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November 2007 | Volume 10/ Number 11
For the Record

Making the Case for Advertising

National surveys keep tell us that although consumers are warming a little more to advertising for free content, they love DVRs because of the opportunity to skip commercials and get straight to programming. I noticed a caveat recently when I was watching Bravo’s Top Chef and was randomly hitting the fast forward to get to the next part of the show and. . . I saw a funny commercial.

I actually started hitting rewind instead of forward so I could see the commercial, thereby delaying my viewing of the next part of the elimination challenge which is by far the most climatic part of this reality show. Interestingly, if I took a survey about whether I would be willing to watch advertising to get free programming, I would probably say no. My time is valuable to me and saving a few dollars to watch commercials really turns me off. Although, after reflecting on my behavior in that instance, I have to say I’ve been thinking a lot about how our industry should view the multibillion dollar-a-year potential of dynamic advertising.

Looking over the industry, many of the MSOs are engaged in trials of one form or another to introduce new concepts in advertising. The industry’s commitment in this is clear. Raising the CPM (Cost per Thousand) rates are important to modeling the ongoing viability of offering new content. Doing this is going to require precise targeting, delivery of cutting edge advertising that gets a reaction, and a service model that does not get in the way of consumer satisfaction. Currently, there are trials with ad updates when VoD (Video on Demand) content is replayed, giving new revenue opportunity to a replayed movie or purchased sports event recorded via DVR. Although that’s a winning proposition for the operators, and even IPTV providers, it does not go far enough. It appears that specific location (aka city, ZIP, and neighborhood) and user demographic targeting is still about 12 to 24 months away from hitting what could be considered large-scale integration. Even so, with critical mass so “at arm’s length”, MSOs need to be concerned with the technical and business models of what those offerings will look like. There has been some discussion in the industry that consumers may dislike the opportunity to get more advertising, even if it is for something that interests them. The thought is that consumers hate commercials, but want content and don’t want to pay too much for it. That is difficult to build a model on. Based on my earlier observation of my own viewing habits, I think there is a way for all to win in this area.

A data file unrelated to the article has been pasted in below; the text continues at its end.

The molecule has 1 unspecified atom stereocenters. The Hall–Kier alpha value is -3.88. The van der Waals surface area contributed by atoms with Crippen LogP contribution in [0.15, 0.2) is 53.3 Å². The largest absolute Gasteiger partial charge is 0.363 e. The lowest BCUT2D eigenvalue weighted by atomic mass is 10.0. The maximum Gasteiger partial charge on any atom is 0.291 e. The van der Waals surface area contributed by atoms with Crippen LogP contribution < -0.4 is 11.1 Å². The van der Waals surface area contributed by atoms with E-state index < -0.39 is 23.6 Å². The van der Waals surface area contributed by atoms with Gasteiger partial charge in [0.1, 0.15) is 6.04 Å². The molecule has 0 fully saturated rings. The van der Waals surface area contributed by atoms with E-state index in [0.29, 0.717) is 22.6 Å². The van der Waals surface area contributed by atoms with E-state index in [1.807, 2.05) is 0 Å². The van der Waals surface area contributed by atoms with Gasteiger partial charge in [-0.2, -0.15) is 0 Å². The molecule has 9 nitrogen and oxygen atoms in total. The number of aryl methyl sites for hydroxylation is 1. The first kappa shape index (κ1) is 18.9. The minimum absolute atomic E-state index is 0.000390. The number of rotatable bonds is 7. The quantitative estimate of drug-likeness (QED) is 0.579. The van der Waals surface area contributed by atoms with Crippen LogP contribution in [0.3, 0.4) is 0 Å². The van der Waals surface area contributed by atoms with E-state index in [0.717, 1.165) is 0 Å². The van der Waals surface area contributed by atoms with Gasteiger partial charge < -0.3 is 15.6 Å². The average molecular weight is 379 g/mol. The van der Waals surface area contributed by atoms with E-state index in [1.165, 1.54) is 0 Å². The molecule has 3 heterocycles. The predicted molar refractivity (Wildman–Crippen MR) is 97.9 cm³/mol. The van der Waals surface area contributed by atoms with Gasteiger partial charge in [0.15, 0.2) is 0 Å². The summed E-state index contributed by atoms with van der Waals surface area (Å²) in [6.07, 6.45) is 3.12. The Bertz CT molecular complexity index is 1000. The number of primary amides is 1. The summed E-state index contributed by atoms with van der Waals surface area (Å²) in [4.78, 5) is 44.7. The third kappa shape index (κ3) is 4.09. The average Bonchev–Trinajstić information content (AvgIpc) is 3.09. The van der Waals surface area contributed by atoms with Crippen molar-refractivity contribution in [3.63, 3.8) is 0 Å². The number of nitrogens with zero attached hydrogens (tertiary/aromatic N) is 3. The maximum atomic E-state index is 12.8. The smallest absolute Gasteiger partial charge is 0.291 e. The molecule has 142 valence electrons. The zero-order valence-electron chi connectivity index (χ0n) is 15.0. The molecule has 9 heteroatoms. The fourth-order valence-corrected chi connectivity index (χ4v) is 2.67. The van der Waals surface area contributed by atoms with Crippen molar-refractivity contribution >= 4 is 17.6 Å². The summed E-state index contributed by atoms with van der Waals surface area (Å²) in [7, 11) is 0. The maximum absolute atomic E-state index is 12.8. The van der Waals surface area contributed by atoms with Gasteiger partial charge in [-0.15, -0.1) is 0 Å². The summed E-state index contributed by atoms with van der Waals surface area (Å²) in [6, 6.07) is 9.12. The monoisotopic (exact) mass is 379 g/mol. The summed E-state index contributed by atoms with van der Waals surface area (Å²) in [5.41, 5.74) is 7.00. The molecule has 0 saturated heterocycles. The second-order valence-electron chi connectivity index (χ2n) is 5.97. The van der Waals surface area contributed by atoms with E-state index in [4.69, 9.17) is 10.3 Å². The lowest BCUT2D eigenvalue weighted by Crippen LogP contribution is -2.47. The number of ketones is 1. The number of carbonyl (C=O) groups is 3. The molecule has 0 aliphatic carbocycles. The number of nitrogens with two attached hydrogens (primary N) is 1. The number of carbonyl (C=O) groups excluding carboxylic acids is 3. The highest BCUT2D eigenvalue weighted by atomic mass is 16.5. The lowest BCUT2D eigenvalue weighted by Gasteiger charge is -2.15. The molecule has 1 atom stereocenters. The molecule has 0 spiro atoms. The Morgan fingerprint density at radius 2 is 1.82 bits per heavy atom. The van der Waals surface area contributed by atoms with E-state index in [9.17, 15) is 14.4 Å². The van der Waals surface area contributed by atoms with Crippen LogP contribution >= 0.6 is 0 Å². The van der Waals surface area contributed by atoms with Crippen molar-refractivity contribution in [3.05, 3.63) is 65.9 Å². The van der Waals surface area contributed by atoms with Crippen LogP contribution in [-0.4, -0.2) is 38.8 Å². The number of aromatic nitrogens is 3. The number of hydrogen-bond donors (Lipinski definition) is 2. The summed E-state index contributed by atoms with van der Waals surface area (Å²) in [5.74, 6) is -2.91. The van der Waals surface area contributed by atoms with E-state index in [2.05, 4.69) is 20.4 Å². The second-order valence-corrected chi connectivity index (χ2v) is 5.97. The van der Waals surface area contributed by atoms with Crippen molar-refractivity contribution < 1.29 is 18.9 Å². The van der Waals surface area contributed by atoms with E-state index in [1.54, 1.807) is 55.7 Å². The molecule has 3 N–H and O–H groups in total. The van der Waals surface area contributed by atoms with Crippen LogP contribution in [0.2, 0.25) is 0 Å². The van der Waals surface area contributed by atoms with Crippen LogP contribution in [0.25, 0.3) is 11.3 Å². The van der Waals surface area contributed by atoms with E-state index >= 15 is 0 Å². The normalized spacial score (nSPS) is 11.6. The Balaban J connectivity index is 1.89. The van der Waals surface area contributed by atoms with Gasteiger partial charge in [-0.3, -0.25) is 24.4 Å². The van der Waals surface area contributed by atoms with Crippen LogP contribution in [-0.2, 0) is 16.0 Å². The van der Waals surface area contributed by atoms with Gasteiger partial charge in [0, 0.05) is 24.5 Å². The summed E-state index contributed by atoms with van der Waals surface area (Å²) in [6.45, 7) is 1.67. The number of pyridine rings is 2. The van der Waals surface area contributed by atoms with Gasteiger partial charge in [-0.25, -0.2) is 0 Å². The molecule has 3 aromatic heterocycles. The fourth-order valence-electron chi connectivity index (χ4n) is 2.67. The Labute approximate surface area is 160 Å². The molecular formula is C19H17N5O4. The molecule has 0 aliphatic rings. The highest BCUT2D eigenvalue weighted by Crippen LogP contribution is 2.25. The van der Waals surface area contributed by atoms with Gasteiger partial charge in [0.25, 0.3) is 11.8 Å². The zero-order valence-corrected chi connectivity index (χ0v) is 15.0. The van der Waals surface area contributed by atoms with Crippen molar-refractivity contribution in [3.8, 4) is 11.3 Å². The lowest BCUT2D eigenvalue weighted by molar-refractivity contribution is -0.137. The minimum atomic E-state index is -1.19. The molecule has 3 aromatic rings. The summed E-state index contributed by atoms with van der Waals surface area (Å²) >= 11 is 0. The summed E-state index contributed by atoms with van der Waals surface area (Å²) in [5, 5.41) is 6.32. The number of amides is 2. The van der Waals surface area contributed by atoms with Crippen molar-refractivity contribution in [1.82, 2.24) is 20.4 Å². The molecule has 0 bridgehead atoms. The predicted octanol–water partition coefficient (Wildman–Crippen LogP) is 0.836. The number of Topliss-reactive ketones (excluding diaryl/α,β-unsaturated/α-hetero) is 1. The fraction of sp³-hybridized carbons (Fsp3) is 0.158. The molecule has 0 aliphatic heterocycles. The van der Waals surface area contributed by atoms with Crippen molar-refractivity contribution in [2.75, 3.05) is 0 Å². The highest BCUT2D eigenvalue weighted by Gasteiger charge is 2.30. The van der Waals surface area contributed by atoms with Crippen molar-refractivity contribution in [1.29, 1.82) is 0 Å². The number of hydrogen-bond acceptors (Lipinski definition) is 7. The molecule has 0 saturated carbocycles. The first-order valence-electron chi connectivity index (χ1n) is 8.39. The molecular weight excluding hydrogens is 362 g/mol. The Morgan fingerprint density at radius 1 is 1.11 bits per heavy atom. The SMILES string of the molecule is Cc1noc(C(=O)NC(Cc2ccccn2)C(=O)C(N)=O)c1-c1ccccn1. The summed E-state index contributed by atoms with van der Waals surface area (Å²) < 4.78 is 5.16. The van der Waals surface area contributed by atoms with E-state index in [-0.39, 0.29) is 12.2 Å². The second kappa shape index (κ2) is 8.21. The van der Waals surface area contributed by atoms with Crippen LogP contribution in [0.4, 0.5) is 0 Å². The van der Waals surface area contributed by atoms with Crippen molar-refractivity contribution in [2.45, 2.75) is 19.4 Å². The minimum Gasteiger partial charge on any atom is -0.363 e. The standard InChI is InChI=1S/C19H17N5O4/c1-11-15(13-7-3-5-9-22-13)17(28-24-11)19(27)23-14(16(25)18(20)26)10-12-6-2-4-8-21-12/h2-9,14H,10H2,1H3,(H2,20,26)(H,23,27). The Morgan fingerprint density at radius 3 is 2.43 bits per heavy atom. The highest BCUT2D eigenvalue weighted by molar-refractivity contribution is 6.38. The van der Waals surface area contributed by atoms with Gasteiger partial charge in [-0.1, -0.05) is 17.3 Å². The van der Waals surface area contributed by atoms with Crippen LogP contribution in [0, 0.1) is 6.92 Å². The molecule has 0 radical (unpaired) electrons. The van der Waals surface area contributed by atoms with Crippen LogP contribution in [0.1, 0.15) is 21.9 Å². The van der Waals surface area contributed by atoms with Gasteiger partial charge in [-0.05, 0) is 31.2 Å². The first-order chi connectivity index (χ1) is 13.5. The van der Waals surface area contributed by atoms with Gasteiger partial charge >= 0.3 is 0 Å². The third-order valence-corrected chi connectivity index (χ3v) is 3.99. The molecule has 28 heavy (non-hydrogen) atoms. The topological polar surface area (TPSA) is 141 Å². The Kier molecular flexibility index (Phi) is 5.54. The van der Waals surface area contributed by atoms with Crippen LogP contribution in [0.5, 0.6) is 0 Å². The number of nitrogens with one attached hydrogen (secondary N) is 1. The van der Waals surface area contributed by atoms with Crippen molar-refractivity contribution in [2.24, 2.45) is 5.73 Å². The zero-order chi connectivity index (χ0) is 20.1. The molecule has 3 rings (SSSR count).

One such way is to look at advertising as one would look at content. Well placed and high-quality content is important and necessary to keep consumers satisfied with their services. The same thought process applies to advertising. If it is entertaining, people will watch it. Actually not only watch it once, but multiple times. One of the most popular things downloaded and watched from YouTube besides user-generated content, is funny commercials. People will pass these links along to friends, put them on their MySpace, forward them to their mobile devices, save them on DVR, and talk about them with friends. If it is something they were considering purchasing, that is golden for the advertisers. Repeated play and probable purchase for the cost of one commercial is well worth looking into.

Targeting - the Next Silver Bullet

I think some of the emphasis in the industry must be on building a business model that is manageable, targeted, and creates user satisfaction. With all the pressure on the MSOs and service providers to ramp up advertising as a leading revenue generator in the services of the future, targeting has got to be part of that. With the recent specifications like the CableLabs’ ETV specifications released last year and the OCAP 1.1 release that is going into production this year, MSOs need to look at the management and modeling of targeting as well as the type of advertising that is going to succeed with their customers. This could very well be the next big “silver bullet” for the MSOs in the communications industry game. IT

Kelly Anderson is the Sector Head for Cable Markets for the TeleManagement Forum (TMF), responsible for driving the TMF’s overall cable initiatives. Her experience covers various aspects of the communications industry, such as consumer behavior tracking, personalization, interactive advertising and operational functions for cable operators. Anderson joins the TMF from, a collaborative industry consortium and leader in next-gen IP service usage and exchange standards worldwide, now part of the TMF.

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